Spanish priests in the New World

Jake Page in his book, In the Hands of the Great Spirit, has a few observations on the interaction between the church and the New World. Several Spanish missionary priests made great efforts at identifying with the culture of the Native Americans. They served as intermediaries between the two cultures with little success.

For several decades, the Spanish crown had received petitions, particularly from a scholarly friar named Bartolome de Las Casas, the first priest ordained in the New World, that the colonists of the New World treat the native populations with kindness rather than hostilities. Coronado’s orders were to explore and take possession of the lands to the north, but specifically not to harm the Indians. He was met at Hawikuh by an assemblage of some two hundred Zuni warriors, who refused his demand for food and drew lines of cornmeal on the ground with dire warnings about crossing them. Coronado ordered a charge and in the ensuing melee he himself was severely wounded, but within an hour it was all over. Arrows and stones that the Zunis shot and rolled down from the terraced building were no match for the Spanish arms, and the surviving Zuni warriors fled, joining their women and children, who earlier had been secreted in the mountains. So much, then, for priestly petitions. (141)

I read about de Las Casas in Blood and Soil, see prevous blog a book series. He was a fascinating guy. At first, he was a typical European, who supported the exploitation of the Native Americans, even owning slaves. But he repented. He began to empathize with these "others." They became "neighbors," those whom Jesus said to love as we love ourselves. Here is a good short wiki article about him.

The first European to reach the O’odham was an ebullient, indefatigable man named Father Eusebio Kino, who arrived in 1687. Kino was an Italian and a Jesuit who, along with others of his order, had been missionizing the tribes south of Arizona and had developed a technique that was, in important ways, markedly different from that of the Franciscans. The Jesuits tended to arrive among a new group of Indians bringing cattle and other livestock as an immediate and tangible benefit, as well as seeds of new crops such as wheat. Handing out these gifts, they would immediately tell exciting biblical stories and demonstrate fascinating new ceremonies. The strategy was to establish a simple mission building and to encourage villages to form around the missions, converting these free-ranging people to an orderly life in service to the missionary, the church, and the crown….Father Kino arrived in the Pimeria Alta carrying an order from the viceroy of New Spain that disallowed any forced Indian labor by settlers and exempted Indians from any tribute so long as the missionary program was under way.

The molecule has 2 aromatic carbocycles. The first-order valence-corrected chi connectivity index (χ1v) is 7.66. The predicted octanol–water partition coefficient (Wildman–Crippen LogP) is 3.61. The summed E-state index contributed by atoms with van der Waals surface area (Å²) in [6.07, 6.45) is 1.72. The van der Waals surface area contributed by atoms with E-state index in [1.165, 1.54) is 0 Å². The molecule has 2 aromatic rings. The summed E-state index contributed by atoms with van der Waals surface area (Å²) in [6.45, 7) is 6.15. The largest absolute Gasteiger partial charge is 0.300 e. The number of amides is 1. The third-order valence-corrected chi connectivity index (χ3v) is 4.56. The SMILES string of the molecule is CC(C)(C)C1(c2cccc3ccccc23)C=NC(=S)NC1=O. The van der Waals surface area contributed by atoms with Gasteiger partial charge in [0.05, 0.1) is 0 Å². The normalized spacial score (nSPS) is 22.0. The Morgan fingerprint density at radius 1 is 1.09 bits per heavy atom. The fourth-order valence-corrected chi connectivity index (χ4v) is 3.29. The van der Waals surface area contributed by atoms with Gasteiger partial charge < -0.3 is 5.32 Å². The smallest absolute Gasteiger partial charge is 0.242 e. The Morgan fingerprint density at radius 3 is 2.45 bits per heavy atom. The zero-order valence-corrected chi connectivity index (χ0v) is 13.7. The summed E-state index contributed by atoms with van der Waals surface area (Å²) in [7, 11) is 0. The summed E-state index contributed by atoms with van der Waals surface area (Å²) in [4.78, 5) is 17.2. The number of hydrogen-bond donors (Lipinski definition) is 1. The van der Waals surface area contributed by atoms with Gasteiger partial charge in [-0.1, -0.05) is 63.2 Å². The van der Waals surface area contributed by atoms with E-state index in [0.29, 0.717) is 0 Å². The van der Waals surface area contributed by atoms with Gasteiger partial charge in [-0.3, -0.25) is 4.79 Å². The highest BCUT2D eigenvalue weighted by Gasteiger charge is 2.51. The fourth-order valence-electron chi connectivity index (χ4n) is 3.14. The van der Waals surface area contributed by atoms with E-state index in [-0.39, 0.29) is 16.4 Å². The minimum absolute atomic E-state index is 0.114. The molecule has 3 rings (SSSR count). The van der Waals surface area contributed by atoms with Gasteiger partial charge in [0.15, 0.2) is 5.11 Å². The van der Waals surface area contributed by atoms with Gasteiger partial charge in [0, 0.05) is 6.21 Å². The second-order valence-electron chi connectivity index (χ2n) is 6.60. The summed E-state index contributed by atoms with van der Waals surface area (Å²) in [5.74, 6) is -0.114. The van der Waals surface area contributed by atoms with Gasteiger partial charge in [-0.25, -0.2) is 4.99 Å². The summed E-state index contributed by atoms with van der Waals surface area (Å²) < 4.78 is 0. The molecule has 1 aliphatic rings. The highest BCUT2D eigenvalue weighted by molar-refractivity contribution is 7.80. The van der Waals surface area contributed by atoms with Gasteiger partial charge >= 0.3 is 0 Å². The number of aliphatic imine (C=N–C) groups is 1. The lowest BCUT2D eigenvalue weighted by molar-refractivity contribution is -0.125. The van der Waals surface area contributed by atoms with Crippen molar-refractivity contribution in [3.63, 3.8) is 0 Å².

The Jesuits tended to make a greater effort than the Franciscans to learn the local language, and Father Kino seemed to take a delight in sitting around for days and nights, listening tot he Indian elders talk before talking himself. Kino was unique in other ways: he was something of a supersalesman. Instead of establishing a mission and staying on, Kino traveled extensively amon the O-odham, from the relatively lush region of the San Pedro River all the was west to the Colorado…The erection of new missions and the arrival of new missionaries never did catch up with Kino’s one-man sales department, however. In the 1690’s, he established a large cattle herd among the Indians in a place called Bac….but by 1711, when Father Kino died, the Indians at Bac still had an incomplete mission and no regularly visiting missionary. (153-4)

Kino had an amazing gift of evangelism and he had an organization that learned and applied what resonated with the target culture.

See other posts on missionaries, the church, native Americans, history, and book reports.

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